by Tim Horvath
In my neighborhood, two vehicles announce themselves with regularity, the ice cream truck and mosquito control. Let us establish from the outset that only one of these wishes its arrival to be known, while the other tips us off due only to an accident of design, whereby the four-stroke engine of the sprayer rattles and sputters like an iron lung out of warranty as it spews its pseudo-chrysanthemum fog into the air. Each sound is, in its way, unmistakable, and maybe this is why in my dreams the two coalesce into a single vehicle. The children, hearing the calliope song, leap up from their block-stacking, their nose-probing, their worm-tormenting, their treehouse-revamping, their busted-parachute simulations and olympian hopscotch and secret-hoarding, and converge on the truck, just then making its way around the cul de sac’s bend. The cloud shooting out of the pipe, they are sure, is ice cream vapor, and they rush to jockey for position, tongues outstretched under the vaguely floral mist; a slight delay before they fall back coughing and clinging to each other, retching on lawns, in culverts, along the roadside. As they gradually pick themselves to their feet, confused but with appetites unabated, a few catch the eye of the ice cream man, who appears to evince some remorse even as the song starts up again.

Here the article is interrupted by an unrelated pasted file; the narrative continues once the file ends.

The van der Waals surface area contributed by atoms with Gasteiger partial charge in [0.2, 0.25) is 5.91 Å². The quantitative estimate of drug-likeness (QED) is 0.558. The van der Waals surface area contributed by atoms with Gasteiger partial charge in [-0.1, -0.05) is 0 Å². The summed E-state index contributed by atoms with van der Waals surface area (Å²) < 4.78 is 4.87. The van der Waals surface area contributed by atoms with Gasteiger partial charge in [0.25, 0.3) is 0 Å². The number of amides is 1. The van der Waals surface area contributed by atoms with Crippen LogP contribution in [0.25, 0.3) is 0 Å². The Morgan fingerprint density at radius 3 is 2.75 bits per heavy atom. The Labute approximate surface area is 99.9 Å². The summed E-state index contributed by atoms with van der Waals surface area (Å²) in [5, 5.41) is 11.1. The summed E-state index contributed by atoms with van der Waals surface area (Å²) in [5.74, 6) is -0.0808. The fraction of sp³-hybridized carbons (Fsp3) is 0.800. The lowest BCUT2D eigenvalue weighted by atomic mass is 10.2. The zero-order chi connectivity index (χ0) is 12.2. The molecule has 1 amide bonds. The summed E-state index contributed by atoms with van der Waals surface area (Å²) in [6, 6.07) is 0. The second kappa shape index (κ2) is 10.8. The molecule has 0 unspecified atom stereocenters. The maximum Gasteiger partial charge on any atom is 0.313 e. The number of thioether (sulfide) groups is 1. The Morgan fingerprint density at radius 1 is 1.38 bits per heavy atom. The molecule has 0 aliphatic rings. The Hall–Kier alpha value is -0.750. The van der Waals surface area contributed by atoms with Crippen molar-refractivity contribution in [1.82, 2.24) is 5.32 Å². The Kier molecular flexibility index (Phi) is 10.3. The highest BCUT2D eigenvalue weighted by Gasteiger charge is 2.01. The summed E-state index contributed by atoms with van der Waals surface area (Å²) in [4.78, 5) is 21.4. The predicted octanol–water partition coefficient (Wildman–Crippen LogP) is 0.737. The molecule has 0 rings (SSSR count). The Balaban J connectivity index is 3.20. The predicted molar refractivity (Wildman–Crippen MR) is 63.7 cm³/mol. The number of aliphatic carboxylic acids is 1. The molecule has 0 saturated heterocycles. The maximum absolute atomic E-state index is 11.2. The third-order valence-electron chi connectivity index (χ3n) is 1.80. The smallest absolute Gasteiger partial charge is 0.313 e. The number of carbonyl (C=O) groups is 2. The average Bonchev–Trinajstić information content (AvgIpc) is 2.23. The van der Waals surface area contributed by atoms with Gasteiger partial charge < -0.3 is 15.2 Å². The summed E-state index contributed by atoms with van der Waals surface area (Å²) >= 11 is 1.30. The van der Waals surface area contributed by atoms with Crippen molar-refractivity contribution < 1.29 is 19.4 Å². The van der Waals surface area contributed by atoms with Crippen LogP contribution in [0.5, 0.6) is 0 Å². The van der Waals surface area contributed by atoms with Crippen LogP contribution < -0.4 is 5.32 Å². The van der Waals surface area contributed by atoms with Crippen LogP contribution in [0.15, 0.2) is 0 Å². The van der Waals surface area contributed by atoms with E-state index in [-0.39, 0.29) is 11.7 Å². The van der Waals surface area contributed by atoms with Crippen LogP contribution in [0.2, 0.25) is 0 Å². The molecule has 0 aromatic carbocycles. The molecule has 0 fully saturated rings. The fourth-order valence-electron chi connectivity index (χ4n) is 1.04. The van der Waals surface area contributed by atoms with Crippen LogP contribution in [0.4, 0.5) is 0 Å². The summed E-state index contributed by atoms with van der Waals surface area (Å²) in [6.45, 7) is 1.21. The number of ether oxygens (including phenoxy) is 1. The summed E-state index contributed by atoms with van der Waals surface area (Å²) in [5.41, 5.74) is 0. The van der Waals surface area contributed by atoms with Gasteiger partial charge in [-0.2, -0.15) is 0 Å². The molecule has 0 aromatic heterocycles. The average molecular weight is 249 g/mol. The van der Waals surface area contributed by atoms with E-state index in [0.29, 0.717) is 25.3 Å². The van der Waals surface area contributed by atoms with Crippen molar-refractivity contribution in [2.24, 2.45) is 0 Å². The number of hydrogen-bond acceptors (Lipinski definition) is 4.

Tim Horvath's work is out or forthcoming in Alimentum: The Literature of Food, Fiction, Web Conjunctions, Puerto del Sol, and many other places. His novella, Circulation, will be released by Sunnyoutside Press later this year. He teaches at Grub Street Writers in Boston and will teach writing at Chester College of New England starting in the spring of 2009.